Welcome to this month’s L’Epée Coaching & Consulting Newsletter. A warm welcome to our newest readers, and as always, warm appreciation to our long-time readers.
At the end of my Cross-Cultural Management Seminar for MBA students at the Masaryk Institute for Advanced Studies on Saturday, February 14th, I asked the classic question: “Does anyone have a question?”
One woman raised her hand and said, “From your point of view, what are the most important characteristics of the best managers?”
Although I had just spent 3 hours illustrating various situations on accepting, adapting and integrating cultural differences as well as going over some of the basic cultural features identified by two famous cultural specialists, Edward Hall and Fons Trompenaars, for a group of professionals, this question reminded me that I needed to summarize my own thoughts on what is the best way to manage across cultures.
Anyone who has ever coached, trained or taught is aware of the differences between the three disciplines as well as the situations where the areas may overlap. But while coaching is about helping the coachees identify what is important for them and doing your best to avoid saying what you think they should do, the woman’s question at the seminar reminded me that teaching is about sharing experience and knowledge. She was expecting me to share my thoughts and knowledge with her on how to be the best manager in a cross-cultural environment.
I had spent a good portion of the seminar stressing the importance of stretching your comfort zone and reaching out to others’ needs and expectations. Now it was my turn to stretch beyond my coaching habits and tell the audience what I thought was the best way to manage across cultures.
Reflecting on the question from a teacher’s perspective, I said: “A good manager is one who knows what he wants, can identify the issues, knows what is required to reach his goal, and knows how to make the necessary adjustments needed to reach his goal. Finally during this entire process, he needs to be aware of his values and be able to align his goals with his values and behaviors.
SPRING HR MIX – March 18-19, Hotel Prestige, Znojmonontraditional management development – information, inspiration, and relaxation.
This nontraditional get-together organized by Expertis is for managers who have had enough of traditional seminars and would like gain new ideas in an intensive, interactive environment.
I will be leading a workshop on March 19 entitled Creative self-marketing with results – how to successfully present yourself in any situation.You will learn how to make the most of your networking encounters by leveraging what people can see, hear and feel for the greatest effect. I will present concrete examples and specific techniques you can use right away to get results in your business and personal communication.
For more information or to register for Spring HR Mix, contact Katerina Kubesova at Expertis (email@example.com, 732 911 524) or see the HR Mix webpages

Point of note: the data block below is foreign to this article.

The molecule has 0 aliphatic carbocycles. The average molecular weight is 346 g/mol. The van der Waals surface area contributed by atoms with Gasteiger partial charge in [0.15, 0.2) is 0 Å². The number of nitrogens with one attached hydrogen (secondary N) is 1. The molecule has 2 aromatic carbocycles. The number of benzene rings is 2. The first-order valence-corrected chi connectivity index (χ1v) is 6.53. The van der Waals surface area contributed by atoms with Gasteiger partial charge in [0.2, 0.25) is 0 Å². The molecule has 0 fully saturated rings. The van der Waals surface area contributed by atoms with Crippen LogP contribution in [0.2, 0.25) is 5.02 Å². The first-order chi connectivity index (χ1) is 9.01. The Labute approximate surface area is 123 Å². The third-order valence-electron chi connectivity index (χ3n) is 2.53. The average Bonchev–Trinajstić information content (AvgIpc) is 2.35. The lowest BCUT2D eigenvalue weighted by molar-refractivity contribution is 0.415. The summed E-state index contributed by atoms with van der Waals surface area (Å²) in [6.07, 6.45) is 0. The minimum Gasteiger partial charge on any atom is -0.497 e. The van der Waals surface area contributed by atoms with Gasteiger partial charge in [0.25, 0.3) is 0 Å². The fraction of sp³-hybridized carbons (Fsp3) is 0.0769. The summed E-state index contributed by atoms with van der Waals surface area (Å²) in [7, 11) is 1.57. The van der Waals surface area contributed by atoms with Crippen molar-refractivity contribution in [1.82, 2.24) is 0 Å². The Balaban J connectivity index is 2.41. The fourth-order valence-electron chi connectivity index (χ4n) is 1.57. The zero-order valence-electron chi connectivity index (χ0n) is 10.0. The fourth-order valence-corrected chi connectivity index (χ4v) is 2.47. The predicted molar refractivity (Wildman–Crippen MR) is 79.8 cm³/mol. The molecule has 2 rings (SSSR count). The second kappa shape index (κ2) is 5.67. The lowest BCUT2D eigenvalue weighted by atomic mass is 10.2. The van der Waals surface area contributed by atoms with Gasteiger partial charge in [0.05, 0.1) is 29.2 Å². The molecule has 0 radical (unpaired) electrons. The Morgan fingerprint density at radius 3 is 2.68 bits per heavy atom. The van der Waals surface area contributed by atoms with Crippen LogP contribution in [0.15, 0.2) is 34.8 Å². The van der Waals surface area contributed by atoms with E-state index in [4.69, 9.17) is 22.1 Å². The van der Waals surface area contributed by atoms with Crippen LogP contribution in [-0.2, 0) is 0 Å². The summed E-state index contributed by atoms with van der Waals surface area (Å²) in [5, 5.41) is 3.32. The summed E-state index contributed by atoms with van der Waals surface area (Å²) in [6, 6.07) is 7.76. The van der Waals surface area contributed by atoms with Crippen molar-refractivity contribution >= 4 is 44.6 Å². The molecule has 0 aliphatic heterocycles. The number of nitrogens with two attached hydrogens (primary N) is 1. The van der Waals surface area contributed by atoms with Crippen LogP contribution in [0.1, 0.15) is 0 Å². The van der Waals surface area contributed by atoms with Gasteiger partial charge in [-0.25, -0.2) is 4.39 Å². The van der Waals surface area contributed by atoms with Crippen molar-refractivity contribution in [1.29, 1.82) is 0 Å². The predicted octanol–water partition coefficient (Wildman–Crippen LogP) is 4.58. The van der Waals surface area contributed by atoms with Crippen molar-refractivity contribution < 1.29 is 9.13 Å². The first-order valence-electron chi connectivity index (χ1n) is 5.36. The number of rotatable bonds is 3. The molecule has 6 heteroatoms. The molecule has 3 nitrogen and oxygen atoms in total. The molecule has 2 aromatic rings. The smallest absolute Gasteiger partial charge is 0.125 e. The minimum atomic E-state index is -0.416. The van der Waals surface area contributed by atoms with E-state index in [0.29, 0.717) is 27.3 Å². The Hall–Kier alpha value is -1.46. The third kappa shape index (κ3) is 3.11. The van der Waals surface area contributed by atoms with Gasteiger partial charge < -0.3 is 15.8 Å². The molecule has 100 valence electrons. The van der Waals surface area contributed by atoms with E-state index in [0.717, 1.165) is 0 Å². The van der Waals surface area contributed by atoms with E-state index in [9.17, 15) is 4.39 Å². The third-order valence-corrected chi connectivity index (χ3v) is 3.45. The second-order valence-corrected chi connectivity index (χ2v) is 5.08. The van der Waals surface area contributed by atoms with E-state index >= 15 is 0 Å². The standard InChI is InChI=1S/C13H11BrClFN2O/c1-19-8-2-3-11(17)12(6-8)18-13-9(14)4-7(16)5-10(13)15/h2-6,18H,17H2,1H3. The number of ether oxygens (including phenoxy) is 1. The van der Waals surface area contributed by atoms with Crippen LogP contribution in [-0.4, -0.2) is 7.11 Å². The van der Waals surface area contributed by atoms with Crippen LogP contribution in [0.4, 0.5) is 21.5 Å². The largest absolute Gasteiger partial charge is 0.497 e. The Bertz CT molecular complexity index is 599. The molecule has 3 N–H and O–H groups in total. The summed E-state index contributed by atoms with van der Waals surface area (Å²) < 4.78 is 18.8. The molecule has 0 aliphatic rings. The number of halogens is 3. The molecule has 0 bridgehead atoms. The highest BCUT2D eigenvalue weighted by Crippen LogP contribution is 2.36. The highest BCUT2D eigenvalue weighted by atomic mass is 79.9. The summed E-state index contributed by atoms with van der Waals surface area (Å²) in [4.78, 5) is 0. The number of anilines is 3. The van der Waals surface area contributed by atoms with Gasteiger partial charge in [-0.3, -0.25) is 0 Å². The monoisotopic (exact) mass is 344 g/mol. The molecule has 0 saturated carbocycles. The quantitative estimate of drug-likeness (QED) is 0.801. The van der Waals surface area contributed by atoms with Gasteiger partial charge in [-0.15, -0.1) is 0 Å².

|March 1st||WIB – Women in Business dinner at Mlynec|
|March 10th||The Better Management Society Luncheon|
|March 18th||Career Management Lunch & Learn Series|
|March 19th||Creative self-marketing with results – Expertis Spring Mix|
|March 22nd||ASTD Professional Development Series Dinner|
|March 25th||Bluebird Noruz Fundraising dinner|
|April 5th||WIB – Women in Business dinner at Mlynec|
|April 21st||The Better Management Society Luncheon|
|April 22nd||Career Management Lunch & Learn Series|
Communication Tip of the Month: The Year of the Monkey
This month, I would like to share a letter I received from a friend of mine.
AsI’m wishing you a blissful and prosperous Year of the Monkey, I just felt like sharing some of my thoughts today:
I received some New Year’s well wishes from my parents and a few friends and a common theme was uttered: “We were so worried about you…” Of course, we’ve heard and said these words many times before. But for some reason, it really made me ponder this whole concept of “worry”.
Doesn’t our society regard worry as a sign of love and care? But just think about this for a second. Do you really want someone worrying about you, or would you rather be self-assured in the knowledge of your innate strength and wholeness? If you were on a sports team, do you want a coach doubting your skills or encouraging you with genuine faith in your ability?
Of course, we all mean well.But worry is not an expression of love and care. It’s an expression of fear and distrust.If you fully trusted in the strength and wisdom of those near to you, you would not worry. Worrying embraces the problem, not the solution. The energy that perpetuates difficulty could be channeled toward success. Worry is not so much directed at the recipient but rather is directed at oneself, affirming one’s doubts and anxieties.
Instead of worry, let’s express love through faith, not worry. A famous aphorism says, “the opposite of love is not hate – it is fear.” Faith neutralizes fear. Don’t perpetuate your own fear; love others by reinforcing their wholeness and encouraging their strength, especially when they seem unable to believe in it. My resolution is to be a loving friend, not a worrying friend.
Or as the saying goes: “A true friend is someone who remembers your song and sings it to you when you have forgotten it.” Fear has no power when you spread love.
May all of you have a Happy and Love-filled New Year,Zun